Per court documents, Securities America sold approximately $18 million of Provident shares and $700 million of Medical Capital notes. Some 20,000 investors purchased the Medical Capital notes from independent broker-dealers and approximately $2.2 billion was raised from the private placements. Unfortunately, many of the medical receivables believed to be underlying the notes never existed.

Dozens of claimants, including the securities divisions of Massachusetts and Montana, have filed securities claims against Securities America. The financial firm, however, maintains that it did not engage in any wrongdoing when it sold the MediCap notes.

Related Web Resources:

Securities America scores huge victory in Reg D case, Investment News, February 18, 2011

More Stockbroker Fraud Blog Posts:

Securities America Inc. to Pay $1.2M in Compensatory and Punitive Damages Over Allegedly Fraudulent Medical Capital Notes, January 6, 2011

FINRA Fines H & R Block Financial Advisors (Now Ameriprise Advisor Services) over Sales of Reverse Convertible Notes (RCN), February 17, 2010

Securities America & Ameriprise Financial Inc. Sued For Selling Allegedly Faulty Private Settlements, November 10, 2009 Continue Reading ›

A Financial Industry Regulatory Authority arbitration panel has ordered Securities America Inc. and broker Randall Ray Talbott to pay an investor nearly $1.2 million in damages over the sale of allegedly fraudulent Medical Capital notes. Claimant Josephine Wayman had charged the respondents with a number of actions, including securities fraud, deceit, breach of fiduciary duty, industry rules violation, financial elder abuse, and negligence. Ameriprise Financial Inc. owns Securities America.

The award includes $734,000 in compensatory damages, $250,000 in punitive damages, and $171,000 in expert witness and legal fees. Punitive damages are not common in FINRA arbitration awards.

Dozens of other claimants are pursuing securities claims against Securities America over the sale of private placements prior to the financial collapse in 2008. The securities divisions of Montana and Massachusetts are among those suing the broker-dealer. Meantime, Securities America has said that Medical Capital Holdings Inc., which issued the private placements, is the one that should be held liable for investors’ financial losses.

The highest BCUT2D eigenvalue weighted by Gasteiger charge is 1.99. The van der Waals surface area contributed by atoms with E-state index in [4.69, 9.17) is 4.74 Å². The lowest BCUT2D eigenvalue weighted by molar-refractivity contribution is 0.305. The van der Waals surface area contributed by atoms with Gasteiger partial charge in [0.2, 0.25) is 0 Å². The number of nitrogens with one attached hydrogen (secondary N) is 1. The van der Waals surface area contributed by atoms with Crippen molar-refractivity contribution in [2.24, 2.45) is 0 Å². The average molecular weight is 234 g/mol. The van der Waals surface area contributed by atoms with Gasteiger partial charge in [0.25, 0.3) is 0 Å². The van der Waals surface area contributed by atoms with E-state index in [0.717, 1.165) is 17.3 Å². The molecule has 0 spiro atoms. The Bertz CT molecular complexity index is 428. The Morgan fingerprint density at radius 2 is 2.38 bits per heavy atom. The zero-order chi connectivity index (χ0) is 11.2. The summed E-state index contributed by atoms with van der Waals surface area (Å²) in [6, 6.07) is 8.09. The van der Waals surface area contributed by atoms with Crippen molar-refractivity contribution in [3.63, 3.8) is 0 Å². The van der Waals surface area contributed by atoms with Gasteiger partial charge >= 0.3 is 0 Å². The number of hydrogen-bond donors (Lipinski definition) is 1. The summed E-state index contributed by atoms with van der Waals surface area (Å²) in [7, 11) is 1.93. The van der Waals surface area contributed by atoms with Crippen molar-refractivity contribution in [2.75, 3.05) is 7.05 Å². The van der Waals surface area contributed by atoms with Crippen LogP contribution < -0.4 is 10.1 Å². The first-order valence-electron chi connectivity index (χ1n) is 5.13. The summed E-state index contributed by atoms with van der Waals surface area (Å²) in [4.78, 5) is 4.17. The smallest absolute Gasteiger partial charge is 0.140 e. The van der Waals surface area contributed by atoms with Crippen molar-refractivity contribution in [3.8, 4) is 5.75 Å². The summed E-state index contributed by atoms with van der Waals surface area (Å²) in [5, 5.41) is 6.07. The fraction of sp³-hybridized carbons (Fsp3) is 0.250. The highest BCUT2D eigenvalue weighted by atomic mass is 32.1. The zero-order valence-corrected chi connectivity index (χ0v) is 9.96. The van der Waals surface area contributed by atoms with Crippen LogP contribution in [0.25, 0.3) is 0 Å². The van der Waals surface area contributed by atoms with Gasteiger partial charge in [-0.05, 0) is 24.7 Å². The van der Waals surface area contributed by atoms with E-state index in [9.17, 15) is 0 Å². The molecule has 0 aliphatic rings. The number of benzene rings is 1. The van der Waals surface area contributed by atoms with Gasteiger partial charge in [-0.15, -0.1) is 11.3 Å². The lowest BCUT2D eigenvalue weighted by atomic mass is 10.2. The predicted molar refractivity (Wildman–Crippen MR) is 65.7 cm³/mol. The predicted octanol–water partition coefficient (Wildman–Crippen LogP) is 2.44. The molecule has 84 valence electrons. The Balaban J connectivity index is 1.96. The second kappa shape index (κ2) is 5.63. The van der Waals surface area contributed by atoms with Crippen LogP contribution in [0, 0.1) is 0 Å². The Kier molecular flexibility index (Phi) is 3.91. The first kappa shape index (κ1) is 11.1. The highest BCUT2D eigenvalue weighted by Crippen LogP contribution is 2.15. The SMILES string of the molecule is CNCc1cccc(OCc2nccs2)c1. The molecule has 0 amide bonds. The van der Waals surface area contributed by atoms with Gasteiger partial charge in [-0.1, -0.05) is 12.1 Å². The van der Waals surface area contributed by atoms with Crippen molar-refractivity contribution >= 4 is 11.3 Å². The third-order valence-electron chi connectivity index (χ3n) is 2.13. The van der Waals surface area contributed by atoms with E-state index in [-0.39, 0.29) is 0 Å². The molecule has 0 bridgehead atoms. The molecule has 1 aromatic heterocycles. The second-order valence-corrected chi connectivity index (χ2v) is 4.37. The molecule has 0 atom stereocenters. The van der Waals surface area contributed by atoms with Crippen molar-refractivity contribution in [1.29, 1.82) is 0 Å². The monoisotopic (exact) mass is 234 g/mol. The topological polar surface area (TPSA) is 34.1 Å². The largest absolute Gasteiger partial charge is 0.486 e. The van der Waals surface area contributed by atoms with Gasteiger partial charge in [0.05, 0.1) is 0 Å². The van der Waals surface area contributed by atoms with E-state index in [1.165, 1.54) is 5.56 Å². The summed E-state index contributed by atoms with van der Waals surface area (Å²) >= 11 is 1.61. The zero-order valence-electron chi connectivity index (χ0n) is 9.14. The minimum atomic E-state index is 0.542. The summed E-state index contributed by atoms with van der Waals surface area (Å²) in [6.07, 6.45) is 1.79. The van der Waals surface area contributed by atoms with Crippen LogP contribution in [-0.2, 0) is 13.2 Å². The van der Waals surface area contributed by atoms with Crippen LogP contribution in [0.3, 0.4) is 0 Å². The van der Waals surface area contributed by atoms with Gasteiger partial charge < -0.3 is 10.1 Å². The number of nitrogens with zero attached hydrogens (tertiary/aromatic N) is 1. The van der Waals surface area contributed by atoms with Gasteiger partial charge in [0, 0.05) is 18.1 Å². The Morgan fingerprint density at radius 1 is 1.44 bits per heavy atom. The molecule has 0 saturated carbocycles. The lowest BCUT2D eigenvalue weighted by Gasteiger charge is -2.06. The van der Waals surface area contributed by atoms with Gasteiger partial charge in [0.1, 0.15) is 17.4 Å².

From 2003 to 2008, dozens of independent broker-dealers sold private Medical Capital notes, with Securities America considered the biggest seller at nearly $700 million. The private placements raised $2.2 billion. Unfortunately, many of the medical receivables that were supposed to be underlying the notes were in fact non-existent. Medical Capital has been accused of running a Ponzi-like scam and using newer investors’ funds to pay promised returns to older investors. Securities America has said that it did not act inappropriately when selling the MedCap notes.

Medical Capital is bankrupt and $1.1 billion of investors’ funds are gone. In 2009, the Securities and Exchange Commission charged Medical Capital with securities fraud.

Related Web Resources:

Securities America and Rep to Pay Over $1 Million in FINRA Fraud Case, AdvisorOne, January 5, 2011
Arbitrators hit Securities America, rep with $1.2 million in damages, legal fees over MedCap, Investment News, January 3, 2011
Financial Industry Regulatory Authority Continue Reading ›

Dallas-based securities firm Cullum & Burks Securities Inc. has had its license suspended by the Financial Industry Regulatory Authority Inc. The broker-dealer, which had 1,300 client accounts, 100 affiliated reps, and $150 million in assets, reportedly failed to files its mandatory, quarterly Focus report.

Last November, FINRA said the Texas broker-dealer had violated its net capital requirement because it didn’t have enough capital to stay in business. It was then that Cullum & Burkes raised more capital.

The securities firm was one of three broker-dealers listed as sellers of Medical Provider Funding Corp. V, which is a series of private placements that were created by Medical Capital. Other sellers on the list included Securities America Inc. and First Montauk Securities Corp., which is now defunct.